ME Alumnus Turns Procrastination Into Lucrative Career

Georgia Tech alumnus turns procrastination into a lucrative career as a comic strip creator.
Throughout his academic career — including his time as a Mechanical Engineering major at Georgia Tech — Jorge Cham found himself faced with an obstacle most students know all too well: procrastination.
But instead of completely wasting his time while he put off his studies and class projects, Cham often found himself doodling and making cartoons.
Procrastinating and Creating
And then during his first term at Stanford, where he pursued his doctorate in robotics, it all clicked.
“Grad school was basically kicking my butt every day,” Cham says.
“While hanging out with friends and procrastinating about doing my coursework, I had an idea to turn my grad school experiences into a comic strip.”
Cham created his first strip in October 1997, and quickly his irreverent and insightful takes on academic life were picked up by the school paper, The Stanford Daily.
Cham continued to draw and write comics while earning his Ph.D., and eventually named the strip PHD: Piled Higher and Deeper to reflect its unique focus.
After graduating, he landed a job at CalTech, where he worked as a robotics instructor and researcher for a few years.
However, Piled Higher and Deeper continued to build in popularity — with many college newspapers across the country, including The Technique, picking it up in syndication — and Cham decided to focus on the comic strip full time in 2005.
Putting Technology to Work
Unlike old-school comic artists, Cham does all his work electronically.
“I create the comics on my computer,” he says.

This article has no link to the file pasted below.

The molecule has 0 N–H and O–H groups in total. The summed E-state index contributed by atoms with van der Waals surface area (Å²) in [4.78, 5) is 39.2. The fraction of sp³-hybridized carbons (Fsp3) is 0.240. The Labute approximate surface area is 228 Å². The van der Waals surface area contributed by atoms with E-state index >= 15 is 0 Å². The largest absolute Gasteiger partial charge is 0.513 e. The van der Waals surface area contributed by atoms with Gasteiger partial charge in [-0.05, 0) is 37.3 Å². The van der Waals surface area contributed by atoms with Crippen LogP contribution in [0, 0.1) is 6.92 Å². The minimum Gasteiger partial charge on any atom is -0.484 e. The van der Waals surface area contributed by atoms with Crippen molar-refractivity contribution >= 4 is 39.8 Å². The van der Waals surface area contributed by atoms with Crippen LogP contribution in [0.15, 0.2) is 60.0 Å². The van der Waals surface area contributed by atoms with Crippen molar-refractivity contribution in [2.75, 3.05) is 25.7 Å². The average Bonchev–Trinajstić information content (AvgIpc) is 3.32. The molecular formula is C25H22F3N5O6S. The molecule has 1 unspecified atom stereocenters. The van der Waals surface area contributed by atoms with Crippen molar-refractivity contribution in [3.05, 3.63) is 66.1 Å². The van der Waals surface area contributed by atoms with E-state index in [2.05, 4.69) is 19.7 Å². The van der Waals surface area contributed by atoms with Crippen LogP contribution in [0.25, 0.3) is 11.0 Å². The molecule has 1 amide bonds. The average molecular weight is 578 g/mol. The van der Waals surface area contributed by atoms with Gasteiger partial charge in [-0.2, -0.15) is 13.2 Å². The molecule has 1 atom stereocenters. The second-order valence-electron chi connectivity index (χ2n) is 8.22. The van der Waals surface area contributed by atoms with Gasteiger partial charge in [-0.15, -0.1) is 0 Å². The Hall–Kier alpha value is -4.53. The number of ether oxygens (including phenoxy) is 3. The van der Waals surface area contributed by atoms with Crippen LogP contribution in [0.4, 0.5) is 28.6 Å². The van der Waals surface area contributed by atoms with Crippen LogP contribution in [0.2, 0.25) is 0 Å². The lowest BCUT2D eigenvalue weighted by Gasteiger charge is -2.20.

“They don’t actually see paper until they are published by print publications.”
Piling it Higher and Deeper 
Today, he runs his own website, lectures at campuses worldwide about “The Power of Procrastination,” and has even made two PHD movies.
If that weren't already enough, he recently co-authored the book, "We Have No Idea." In the book, Cham and particle physicist Daniel Whiteson explain everything we DON'T know about the Universe, from Cosmic Rays and Dark Matter to time travel and the Big Bang.
His strips have appeared in publications such as Nature, Science, The Chronicle of Higher Education and more, and have been referenced by the likes of USA Today, The New York Times and The Washington Post.
Cham publishes on average one to two comics a week on and has archived more than a thousand of them, all of which you can read for free.
It’s a perfect place to visit when you want to be distracted from your work.
Read More
This story originally appeared in the Fall 2016 issue of Georgia Tech Alumni Magazine, as a part of the "Make It Work," feature story. Read about all nine brilliant ideas brought to life by Tech engineers, designers and makers.
- Roger Slaven/Comic by Jorge Cham, ME '97/Originally published September 2016 Georgia Tech Alumni Magazine